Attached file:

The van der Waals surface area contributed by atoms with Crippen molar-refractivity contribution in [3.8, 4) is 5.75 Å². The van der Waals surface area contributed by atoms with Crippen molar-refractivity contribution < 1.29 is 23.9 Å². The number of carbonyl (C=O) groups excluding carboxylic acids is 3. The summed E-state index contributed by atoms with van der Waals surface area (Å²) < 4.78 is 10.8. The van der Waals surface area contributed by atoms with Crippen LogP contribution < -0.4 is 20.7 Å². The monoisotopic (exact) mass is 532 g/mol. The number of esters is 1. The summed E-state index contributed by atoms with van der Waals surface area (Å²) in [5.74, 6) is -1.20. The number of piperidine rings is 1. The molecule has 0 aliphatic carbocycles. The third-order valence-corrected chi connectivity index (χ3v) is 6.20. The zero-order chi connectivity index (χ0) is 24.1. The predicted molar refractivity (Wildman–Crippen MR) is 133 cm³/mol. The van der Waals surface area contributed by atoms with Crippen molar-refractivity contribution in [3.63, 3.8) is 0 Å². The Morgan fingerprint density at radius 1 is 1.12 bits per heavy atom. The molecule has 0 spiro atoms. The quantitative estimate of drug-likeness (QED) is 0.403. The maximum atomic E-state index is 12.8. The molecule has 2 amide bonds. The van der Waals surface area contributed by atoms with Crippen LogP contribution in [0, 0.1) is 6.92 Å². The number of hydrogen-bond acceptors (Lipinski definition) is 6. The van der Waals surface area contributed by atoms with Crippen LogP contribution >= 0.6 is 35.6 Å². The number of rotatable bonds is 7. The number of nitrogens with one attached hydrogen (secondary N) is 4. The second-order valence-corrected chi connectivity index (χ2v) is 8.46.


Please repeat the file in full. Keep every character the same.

The van der Waals surface area contributed by atoms with Crippen molar-refractivity contribution in [3.8, 4) is 5.75 Å². The van der Waals surface area contributed by atoms with Crippen molar-refractivity contribution < 1.29 is 23.9 Å². The number of carbonyl (C=O) groups excluding carboxylic acids is 3. The summed E-state index contributed by atoms with van der Waals surface area (Å²) < 4.78 is 10.8. The van der Waals surface area contributed by atoms with Crippen LogP contribution < -0.4 is 20.7 Å². The monoisotopic (exact) mass is 532 g/mol. The number of esters is 1. The summed E-state index contributed by atoms with van der Waals surface area (Å²) in [5.74, 6) is -1.20. The number of piperidine rings is 1. The molecule has 0 aliphatic carbocycles. The third-order valence-corrected chi connectivity index (χ3v) is 6.20. The zero-order chi connectivity index (χ0) is 24.1. The predicted molar refractivity (Wildman–Crippen MR) is 133 cm³/mol. The van der Waals surface area contributed by atoms with Crippen molar-refractivity contribution in [3.63, 3.8) is 0 Å². The Morgan fingerprint density at radius 1 is 1.12 bits per heavy atom. The molecule has 0 spiro atoms. The quantitative estimate of drug-likeness (QED) is 0.403. The maximum atomic E-state index is 12.8. The molecule has 2 amide bonds. The van der Waals surface area contributed by atoms with Crippen LogP contribution in [0, 0.1) is 6.92 Å². The number of hydrogen-bond acceptors (Lipinski definition) is 6. The van der Waals surface area contributed by atoms with Crippen LogP contribution >= 0.6 is 35.6 Å². The number of rotatable bonds is 7. The number of nitrogens with one attached hydrogen (secondary N) is 4. The second-order valence-corrected chi connectivity index (χ2v) is 8.46.